What Does the Perfect Literary Hero Look Like?

freelancer Stephanie NormanGuest Post
by Stephanie Norman

If you ask a sentimental woman who the perfect hero in fiction is, you’ll instantly hear the name Mr. Darcy. Most men, on the other hand, would choose Tyler Durden as the character who gets close to the perfect hero. These are two extreme choices, but they have something in common: they are imperfect. Mr. Darcy is really proud; he is a character who would annoy most women in reality. Durden is far from perfect, too. He is mysterious and weird, but incredibly charismatic at the same time.

There is only one conclusion we can draw when analyzing the most notable heroes from literary fiction: they are not a reflection of our idea of the ideal human being. Keeping that in mind, here are some important hints that tell you what readers want in their “perfect” fictional hero: Continue reading “What Does the Perfect Literary Hero Look Like?”

The Sun Magazine Is Accepting Submissions

the sun magazineThe Sun Magazine publishes essays, interviews, fiction, and poetry. They tend to favor personal writing, but are also looking for provocative pieces on political and cultural issues. They rarely run anything longer than seven thousand words; there’s no minimum length.

Deadline: None stated.

Entry fee: None noted.

Payment: $300 to $2,500 for nonfiction, from $300 to $1,500 for fiction, from $100 to $250 for poetry, and from $1,000 to $2,000 for interviews. Contributors also receive a complimentary one-year subscription to The Sun.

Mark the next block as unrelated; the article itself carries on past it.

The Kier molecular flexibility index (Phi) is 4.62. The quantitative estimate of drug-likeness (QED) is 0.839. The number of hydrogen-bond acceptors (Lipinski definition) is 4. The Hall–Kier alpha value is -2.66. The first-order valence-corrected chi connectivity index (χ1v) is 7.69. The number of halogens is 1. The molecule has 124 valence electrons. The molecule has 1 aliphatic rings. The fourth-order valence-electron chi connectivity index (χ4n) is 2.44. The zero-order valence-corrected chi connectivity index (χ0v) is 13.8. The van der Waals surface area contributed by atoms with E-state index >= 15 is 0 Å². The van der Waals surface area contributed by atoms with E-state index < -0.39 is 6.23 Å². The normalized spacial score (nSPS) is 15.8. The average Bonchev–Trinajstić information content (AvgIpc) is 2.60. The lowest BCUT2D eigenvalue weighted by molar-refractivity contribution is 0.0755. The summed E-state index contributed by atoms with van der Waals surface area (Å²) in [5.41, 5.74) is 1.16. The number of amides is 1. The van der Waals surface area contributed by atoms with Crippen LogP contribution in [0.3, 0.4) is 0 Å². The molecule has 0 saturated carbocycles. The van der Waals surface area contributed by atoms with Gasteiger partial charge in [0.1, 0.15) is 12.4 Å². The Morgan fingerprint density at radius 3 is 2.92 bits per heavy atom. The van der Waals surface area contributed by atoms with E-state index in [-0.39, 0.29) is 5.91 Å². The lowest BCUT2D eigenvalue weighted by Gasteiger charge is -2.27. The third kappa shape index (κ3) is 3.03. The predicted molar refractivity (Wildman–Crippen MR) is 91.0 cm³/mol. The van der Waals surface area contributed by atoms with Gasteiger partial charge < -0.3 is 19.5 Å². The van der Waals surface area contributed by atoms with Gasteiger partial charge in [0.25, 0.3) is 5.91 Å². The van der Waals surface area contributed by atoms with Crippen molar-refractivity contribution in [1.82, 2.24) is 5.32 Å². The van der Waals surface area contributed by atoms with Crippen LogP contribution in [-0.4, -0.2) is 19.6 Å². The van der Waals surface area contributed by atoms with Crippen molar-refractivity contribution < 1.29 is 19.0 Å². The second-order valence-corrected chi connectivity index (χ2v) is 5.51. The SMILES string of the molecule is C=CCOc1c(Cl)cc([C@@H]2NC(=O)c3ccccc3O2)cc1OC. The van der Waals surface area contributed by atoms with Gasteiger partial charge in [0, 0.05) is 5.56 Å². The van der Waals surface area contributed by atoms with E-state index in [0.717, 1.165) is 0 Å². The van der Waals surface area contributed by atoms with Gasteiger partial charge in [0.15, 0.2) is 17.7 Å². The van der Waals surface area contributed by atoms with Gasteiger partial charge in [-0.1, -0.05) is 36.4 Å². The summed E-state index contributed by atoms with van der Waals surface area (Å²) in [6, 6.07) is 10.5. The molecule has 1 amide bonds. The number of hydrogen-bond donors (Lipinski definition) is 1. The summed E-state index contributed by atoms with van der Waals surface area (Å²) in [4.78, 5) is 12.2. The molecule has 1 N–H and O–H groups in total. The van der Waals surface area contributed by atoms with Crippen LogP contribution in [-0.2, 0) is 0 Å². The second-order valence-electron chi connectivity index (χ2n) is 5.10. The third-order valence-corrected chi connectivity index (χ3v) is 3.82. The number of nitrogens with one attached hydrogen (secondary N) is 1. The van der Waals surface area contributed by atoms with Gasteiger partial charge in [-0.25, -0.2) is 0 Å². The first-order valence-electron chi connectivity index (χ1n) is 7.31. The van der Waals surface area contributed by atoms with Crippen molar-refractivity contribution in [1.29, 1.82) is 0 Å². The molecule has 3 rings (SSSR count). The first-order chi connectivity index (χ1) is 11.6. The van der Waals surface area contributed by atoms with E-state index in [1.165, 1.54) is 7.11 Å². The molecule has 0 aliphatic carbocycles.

For more information, please visit their website.

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Indies Unlimited is pleased to provide this contest/submissions information for the convenience of our readers.  We do not, however, endorse this or any contest/competition.  Entrants should always research a competition prior to entering.

Using Memories to Shape Our Characters

characters writing authors chalkboard-620316_960_720Most of us know that memory can be a slippery, elusive thing. Ask any small group to describe the same incident and each one will recall it differently.

Many of you may be familiar with a common game played during training sessions in the workplace. The first person in the circle is given a scenario and told to whisper it word for word to the person next to them. Each person then passes it on to the next. The last one repeats it aloud. When it is compared to the original it inevitably differs, often in many ways, in spite of the instruction to repeat it word for word. Continue reading “Using Memories to Shape Our Characters”